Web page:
Variation in the duration of the Pleistocene glaciation cycles, determined from ocean sediments. Note the “jump” of the cyclicality from 41,000 years to 100,000 years at around 1.2 Ma.

Different climatic periods are known from paleoclimatological studies, which do not necessarily coincide with the astronomical cycles. Correlations between climate and astronomical cycles can also be demonstrated for some time periods, but not with all three Milanković cycles, but only with a single one, whereby the climate cycles can also “switch” from one to another Milanković cycle, so that in In these cases it is difficult to establish a causal relationship between the two.

The causes of such irregularities are that non-astronomical factors also influence the global climate, for example changes in the earth's atmosphere with regard to its aerosol and greenhouse gas content (both influenced by volcanism) or changes in ocean and air currents in the course of continental drift (opening of Straits of the sea, mountain formations). Such factors can interact complexly with each other as well as with astronomical factors, with positive and negative feedback on the climate. These complex interrelationships can ensure that a Milanković signal in paleoclimatological data sets is very indistinct or not present at all.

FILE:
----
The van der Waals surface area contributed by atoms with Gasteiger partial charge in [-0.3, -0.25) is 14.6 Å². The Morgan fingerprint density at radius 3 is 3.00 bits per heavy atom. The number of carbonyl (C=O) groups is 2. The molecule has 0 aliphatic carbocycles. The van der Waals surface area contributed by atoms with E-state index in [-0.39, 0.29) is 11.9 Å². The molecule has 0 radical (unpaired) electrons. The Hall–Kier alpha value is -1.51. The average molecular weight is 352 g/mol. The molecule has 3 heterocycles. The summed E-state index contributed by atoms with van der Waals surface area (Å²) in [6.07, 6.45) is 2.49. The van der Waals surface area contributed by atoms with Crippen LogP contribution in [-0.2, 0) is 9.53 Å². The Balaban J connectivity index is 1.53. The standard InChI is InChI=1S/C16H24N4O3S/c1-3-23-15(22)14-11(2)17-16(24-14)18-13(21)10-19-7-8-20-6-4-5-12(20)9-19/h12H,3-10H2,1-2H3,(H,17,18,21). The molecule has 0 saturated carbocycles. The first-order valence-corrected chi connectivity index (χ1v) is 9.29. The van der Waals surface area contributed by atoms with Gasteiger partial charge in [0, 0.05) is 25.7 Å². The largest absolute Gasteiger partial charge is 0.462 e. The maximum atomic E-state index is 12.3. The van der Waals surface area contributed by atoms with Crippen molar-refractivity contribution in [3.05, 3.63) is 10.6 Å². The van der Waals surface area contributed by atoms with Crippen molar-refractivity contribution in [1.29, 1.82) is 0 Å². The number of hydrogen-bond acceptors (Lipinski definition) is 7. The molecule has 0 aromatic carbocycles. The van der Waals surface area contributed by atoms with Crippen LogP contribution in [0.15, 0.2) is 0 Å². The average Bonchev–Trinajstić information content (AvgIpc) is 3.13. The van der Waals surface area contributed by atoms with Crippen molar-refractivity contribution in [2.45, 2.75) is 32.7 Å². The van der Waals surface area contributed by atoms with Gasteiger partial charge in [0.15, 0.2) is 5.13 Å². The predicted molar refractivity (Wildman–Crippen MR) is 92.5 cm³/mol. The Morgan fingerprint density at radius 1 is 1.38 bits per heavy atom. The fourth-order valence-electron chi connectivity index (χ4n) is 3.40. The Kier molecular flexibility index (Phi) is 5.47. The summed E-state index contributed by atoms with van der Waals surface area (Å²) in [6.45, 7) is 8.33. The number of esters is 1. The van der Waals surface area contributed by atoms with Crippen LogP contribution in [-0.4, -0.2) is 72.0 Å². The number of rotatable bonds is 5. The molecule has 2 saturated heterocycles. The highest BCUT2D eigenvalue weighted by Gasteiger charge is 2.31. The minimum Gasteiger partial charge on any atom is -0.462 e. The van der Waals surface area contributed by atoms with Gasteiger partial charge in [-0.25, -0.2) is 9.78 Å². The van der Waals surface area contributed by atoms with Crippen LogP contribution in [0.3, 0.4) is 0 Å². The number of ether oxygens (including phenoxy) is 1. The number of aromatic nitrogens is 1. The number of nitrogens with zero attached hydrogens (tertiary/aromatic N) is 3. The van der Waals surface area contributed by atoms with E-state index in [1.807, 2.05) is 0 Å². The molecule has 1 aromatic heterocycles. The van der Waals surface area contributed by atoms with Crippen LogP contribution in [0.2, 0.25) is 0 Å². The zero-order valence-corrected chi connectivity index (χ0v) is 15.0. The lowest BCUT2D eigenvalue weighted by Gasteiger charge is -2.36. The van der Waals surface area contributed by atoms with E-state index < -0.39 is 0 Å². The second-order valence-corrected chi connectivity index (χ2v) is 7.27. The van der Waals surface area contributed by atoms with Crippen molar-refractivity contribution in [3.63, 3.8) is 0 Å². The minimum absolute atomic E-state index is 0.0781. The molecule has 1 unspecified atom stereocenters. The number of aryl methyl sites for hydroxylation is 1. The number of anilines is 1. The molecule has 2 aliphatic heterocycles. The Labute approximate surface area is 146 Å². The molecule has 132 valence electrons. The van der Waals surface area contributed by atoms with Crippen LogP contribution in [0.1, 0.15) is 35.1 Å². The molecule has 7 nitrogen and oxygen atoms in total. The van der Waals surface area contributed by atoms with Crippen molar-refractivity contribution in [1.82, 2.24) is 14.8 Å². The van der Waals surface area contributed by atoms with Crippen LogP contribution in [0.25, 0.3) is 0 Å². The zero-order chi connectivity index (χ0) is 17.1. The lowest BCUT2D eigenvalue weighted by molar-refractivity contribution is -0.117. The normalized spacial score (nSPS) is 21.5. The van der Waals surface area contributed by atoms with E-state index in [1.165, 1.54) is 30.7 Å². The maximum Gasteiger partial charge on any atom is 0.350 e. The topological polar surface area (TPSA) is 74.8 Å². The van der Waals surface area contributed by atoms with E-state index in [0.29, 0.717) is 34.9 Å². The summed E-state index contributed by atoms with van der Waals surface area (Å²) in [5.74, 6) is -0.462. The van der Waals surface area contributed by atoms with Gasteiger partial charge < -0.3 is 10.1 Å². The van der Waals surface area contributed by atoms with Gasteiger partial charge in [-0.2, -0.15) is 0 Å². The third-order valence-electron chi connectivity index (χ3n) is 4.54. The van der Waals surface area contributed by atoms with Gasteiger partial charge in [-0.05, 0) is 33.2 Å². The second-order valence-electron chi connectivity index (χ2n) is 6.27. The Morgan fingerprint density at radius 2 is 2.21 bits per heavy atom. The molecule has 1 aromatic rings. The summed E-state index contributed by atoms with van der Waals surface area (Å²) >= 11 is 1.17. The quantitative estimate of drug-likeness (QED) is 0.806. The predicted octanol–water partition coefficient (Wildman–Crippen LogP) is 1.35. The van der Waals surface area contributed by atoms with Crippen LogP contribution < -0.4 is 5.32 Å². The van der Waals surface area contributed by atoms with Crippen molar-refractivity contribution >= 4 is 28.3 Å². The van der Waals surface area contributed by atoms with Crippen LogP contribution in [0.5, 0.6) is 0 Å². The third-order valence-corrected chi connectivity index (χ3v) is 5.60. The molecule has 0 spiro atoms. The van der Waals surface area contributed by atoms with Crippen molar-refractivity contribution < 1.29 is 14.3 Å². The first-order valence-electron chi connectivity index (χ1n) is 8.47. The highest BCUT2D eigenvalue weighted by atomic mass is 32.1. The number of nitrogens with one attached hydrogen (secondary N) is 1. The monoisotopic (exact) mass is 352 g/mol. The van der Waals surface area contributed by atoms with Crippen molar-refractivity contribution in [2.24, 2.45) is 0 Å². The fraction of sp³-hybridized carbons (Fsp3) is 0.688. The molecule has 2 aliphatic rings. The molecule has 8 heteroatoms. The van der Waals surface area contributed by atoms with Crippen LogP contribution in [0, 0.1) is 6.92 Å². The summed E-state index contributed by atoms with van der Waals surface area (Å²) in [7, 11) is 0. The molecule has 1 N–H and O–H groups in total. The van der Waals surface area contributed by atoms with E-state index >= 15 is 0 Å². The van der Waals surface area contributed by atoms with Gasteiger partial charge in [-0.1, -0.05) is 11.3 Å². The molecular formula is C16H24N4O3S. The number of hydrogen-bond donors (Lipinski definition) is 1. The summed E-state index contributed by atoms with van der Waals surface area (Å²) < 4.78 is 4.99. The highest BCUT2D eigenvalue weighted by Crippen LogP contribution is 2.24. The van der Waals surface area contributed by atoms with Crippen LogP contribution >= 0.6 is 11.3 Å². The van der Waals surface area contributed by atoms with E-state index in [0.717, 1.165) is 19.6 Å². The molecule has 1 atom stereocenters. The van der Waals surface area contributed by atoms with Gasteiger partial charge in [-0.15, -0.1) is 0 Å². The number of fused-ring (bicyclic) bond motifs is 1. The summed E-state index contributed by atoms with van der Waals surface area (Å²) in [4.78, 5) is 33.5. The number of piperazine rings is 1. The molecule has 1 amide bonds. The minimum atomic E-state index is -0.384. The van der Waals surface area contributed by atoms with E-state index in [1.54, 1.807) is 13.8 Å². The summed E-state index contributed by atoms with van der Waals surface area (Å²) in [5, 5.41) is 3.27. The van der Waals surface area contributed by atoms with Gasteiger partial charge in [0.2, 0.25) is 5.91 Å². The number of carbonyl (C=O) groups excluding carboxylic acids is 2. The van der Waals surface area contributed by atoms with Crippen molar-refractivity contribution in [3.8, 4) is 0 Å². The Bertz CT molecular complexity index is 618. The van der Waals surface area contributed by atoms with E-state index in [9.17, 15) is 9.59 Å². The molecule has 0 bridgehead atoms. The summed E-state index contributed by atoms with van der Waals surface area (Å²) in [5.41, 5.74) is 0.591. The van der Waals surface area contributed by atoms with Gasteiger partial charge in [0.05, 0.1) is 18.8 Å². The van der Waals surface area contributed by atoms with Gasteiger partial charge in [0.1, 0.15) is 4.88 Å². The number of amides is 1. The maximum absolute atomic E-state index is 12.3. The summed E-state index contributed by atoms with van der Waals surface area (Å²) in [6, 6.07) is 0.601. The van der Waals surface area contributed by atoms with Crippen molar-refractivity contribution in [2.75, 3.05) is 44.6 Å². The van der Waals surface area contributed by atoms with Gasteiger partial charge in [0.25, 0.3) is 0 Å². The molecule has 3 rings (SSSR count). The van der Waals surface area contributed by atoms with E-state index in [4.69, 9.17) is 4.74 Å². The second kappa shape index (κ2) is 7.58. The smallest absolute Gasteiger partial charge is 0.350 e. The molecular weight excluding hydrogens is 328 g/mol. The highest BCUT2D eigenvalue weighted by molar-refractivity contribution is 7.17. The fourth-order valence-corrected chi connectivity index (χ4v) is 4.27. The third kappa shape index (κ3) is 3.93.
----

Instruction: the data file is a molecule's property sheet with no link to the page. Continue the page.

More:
Schönwiese points out that Milanković's idea was initially heavily questioned, even in the decades after its publication in 1920. The idea was then renewed - with considerable modifications, especially in terms of cryospheric feedback - by Nicholas Shackleton in 1976,[6] Berger (1978[7] and 1984) as well as Berger and Loutre (1997a, 1997b) taken up and shared.[8]

See also

Web links


  1. 1,01,1David Parry Rubincam: The Precession Index, A Nonlinear Energy Balance Model, And Seversmith Psychroterms. NASA Technical Report, Greenbelt (MD) 2004 (PDF 2.8 MB)
  2. Milutin Milankovitch. In: Encyclopædia Britannica. Accessed December 14, 2015 (english).
  3. 3,03,1based on data from the Milankovitch Orbital Data Viewer, Denning Research Group, Colorado State University
  4. Earth's seasons. In: Naval Oceanography Portal. Archived from the original on September 1, 2012, retrieved on December 14, 2015 (english).
  5. ↑ Richard A. Muller, Gordon J. MacDonald: Spectrum of 100-kyr glacial cycle: Orbital inclination, not eccentricity. In: PNAS. Volume 94, No. 16, 1997, Orbital Inclination: An Alternative 100-kyr Cycle., Pp. 8329-8334 (online [accessed December 14, 2015]).
  6. ↑ J. D. Hays, J. Imbrie, N. J. Shackleton: Variations in the Earth's Orbit: Pacemaker of the Ice Ages. In: Science. Volume 194, No. 4270, December 10, 1976, pp. 1121-1132, doi: 10.1126 / science.194.4270.1121.
  7. ^ André L. Berger: Long-Term Variations of Daily Insolation and Quaternary Climatic Changes. In: Journal of the Atmospheric Sciences. 35, No. 12, December 1978, p. 2362. doi: 10.1175 / 1520-0469 (1978) 035 <2362: LTVODI> 2.0.CO; 2.
  8. ↑ Schönwiese, Christian-Dietrich: climatology. 4th (revised and updated) edition. Stuttgart 2013, ISBN 978-3-8252-3900-8, p. 299.